The many achievements of Enrique Granados (1867-1916) – a teacher, pianist, but more significantly a formative figure in the renaissance of Spanish music during the early years of the last century – are the more remarkable for springing from barren soil. As a teenager, Granados had a thorough schooling in piano from Joan Baptista Pujol; then a rather more partial one in harmony and composition from Felipe Pedrell, whose principal concern was a revival of native music comparable to other Nationalist movements across Europe in the late 19th century. Granados saw a broader horizon.
Valses poeticos, Escenas románticos: translate them into French or German, play them blind, and you may hear the cosmopolitan nature of Granados’ inspiration. Chopin is there, obviously, Grieg too; more influential was Schumann, not least in the ways that literary and poetic ideas shape informal musical structures. The Valses are a youthful work of great beauty; the Allegro de Concierto, by contrast, was crafted as an ebullient, taxing display of his own formidable technique.
Granados was ‘a born pianist’, claimed Pablo Casals: ‘music simply poured out of him’. While a performing tradition for this music has grown up around the recordings of Alicia de Larrocha, she herself remembered the improvisational quality of its invention. The composer’s foremost student was Frank Marshall, who told de Larrocha how he was page-turning for Granados at a recital. The piece was ‘El Pelele’ from Goyescas, and all went well until the third page, when Marshall saw with amazement that what Granados was playing had nothing to do with what was written. So he ceased turning pages, while the composer played ‘a totally new and brilliant ‘Pelele’.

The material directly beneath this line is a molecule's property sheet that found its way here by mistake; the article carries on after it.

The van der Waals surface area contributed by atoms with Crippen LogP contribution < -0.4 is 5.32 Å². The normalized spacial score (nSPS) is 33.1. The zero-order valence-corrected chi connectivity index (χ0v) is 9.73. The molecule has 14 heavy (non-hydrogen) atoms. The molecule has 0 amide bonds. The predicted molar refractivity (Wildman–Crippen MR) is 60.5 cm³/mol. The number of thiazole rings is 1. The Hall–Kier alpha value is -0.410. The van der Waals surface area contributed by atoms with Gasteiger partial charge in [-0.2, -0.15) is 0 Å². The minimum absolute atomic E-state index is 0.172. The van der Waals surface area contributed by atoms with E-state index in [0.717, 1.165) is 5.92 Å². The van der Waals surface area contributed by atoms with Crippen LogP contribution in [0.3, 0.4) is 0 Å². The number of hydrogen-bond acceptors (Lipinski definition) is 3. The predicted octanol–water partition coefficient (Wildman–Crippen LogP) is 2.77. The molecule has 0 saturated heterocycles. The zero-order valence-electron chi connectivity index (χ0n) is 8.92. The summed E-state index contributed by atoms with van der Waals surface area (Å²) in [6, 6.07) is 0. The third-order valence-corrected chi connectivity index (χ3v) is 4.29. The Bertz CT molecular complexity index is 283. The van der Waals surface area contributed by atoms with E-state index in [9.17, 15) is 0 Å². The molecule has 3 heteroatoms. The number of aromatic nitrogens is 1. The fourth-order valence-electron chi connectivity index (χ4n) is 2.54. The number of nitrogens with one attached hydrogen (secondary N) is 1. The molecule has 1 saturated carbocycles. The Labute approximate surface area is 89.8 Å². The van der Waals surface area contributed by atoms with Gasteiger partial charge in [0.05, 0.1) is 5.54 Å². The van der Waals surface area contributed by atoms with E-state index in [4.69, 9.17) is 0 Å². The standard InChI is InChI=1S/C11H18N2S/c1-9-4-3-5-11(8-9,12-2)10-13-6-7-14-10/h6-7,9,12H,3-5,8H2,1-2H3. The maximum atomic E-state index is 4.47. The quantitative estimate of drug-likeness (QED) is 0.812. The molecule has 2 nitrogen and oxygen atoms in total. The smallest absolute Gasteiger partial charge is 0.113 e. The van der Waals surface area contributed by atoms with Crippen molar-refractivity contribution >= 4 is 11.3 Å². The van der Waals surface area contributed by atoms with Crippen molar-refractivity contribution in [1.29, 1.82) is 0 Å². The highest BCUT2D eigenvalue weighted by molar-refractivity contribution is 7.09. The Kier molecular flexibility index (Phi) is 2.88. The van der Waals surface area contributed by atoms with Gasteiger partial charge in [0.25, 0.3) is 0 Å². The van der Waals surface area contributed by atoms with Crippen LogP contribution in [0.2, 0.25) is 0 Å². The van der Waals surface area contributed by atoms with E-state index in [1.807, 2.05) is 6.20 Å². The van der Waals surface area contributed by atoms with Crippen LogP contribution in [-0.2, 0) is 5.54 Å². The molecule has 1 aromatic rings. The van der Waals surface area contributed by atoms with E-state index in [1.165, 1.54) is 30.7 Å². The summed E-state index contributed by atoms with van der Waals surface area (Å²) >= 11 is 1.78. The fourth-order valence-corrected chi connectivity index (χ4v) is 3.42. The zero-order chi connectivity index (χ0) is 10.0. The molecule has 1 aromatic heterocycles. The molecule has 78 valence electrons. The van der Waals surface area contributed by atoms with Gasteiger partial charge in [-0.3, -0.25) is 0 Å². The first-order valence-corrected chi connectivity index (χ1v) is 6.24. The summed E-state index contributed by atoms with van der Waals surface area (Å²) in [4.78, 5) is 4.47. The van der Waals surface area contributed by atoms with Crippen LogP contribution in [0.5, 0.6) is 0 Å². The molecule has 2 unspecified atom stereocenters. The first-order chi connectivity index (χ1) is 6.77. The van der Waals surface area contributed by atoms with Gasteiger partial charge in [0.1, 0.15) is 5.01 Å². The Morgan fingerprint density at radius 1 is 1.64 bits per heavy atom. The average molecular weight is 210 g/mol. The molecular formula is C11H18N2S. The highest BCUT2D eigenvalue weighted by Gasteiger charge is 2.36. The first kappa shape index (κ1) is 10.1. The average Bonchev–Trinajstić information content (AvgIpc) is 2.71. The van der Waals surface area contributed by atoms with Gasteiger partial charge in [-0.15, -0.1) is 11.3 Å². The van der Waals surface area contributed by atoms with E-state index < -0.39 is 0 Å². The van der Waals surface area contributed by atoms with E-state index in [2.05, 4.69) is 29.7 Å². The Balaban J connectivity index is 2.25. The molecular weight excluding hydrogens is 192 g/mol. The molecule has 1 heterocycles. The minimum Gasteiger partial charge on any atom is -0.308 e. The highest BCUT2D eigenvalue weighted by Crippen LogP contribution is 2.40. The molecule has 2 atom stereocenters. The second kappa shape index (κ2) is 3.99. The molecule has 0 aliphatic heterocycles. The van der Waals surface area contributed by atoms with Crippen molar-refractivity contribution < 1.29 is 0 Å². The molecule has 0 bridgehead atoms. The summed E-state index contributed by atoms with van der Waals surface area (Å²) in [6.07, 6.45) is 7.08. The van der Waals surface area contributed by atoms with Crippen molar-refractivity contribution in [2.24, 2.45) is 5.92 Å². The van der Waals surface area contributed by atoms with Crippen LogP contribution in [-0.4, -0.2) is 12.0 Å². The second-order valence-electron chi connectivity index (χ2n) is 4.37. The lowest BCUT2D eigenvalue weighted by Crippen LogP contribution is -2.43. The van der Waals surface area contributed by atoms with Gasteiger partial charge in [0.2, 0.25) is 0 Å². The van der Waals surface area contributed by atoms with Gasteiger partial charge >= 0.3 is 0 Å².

Belgian pianist Pablo Matías Becerra grew up in a family of musicians with their roots in the culture of Argentina. A former student of the legendary pedagogue Rena Shereshevskaya at the Ecole Normale de Musique in Paris, he has established a fast-moving career in solo and chamber music, including as the pianist of a tango trio. Shereshevskaya proclaims him as ‘An extremely talented pianist with the promise of a bright future.’
Enrique Granados, the son of an army officer, received his musical education from the town bandsman, Captain Jose Junceda, until the family moved to Barcelona.
There he studied piano with Jurnet and later composition with Pedrell, the father of the nineteenth century nationalist movement in Spain. He earned his keep by playing in a café in the evenings.
At the age of twenty, Granados went to Paris to attend the Paris Conservertoire. Upon his return to his native country in 1900 he founded the Society of Classical Concerts, becoming their permanent conductor as well as appearing as soloist. In 1901, he founded the Pianoforte School which he named the “Academia Granados”, directing it personally for fifteen years, producing many distinguished performers. In addition, Granados pursued his concert career as a pianist appearing with great success all over Spain.
Granados’ most famous piano work is the suite Goyescas. However, this new recording presents some less familiar works by the Spanish master: the 8 Poetic Waltzes, the suite Escenas Romanticas and a variety of independent pieces, among which are “El Pelele” and the popular Allegro de Concierto, music of great charm, warmth, passion and pianistic glitter.
Played by Pablo Belgian pianist Pablo Matías Becerra, who is recognized for his insightful interpretations, distinctive sound and poetic sensibility.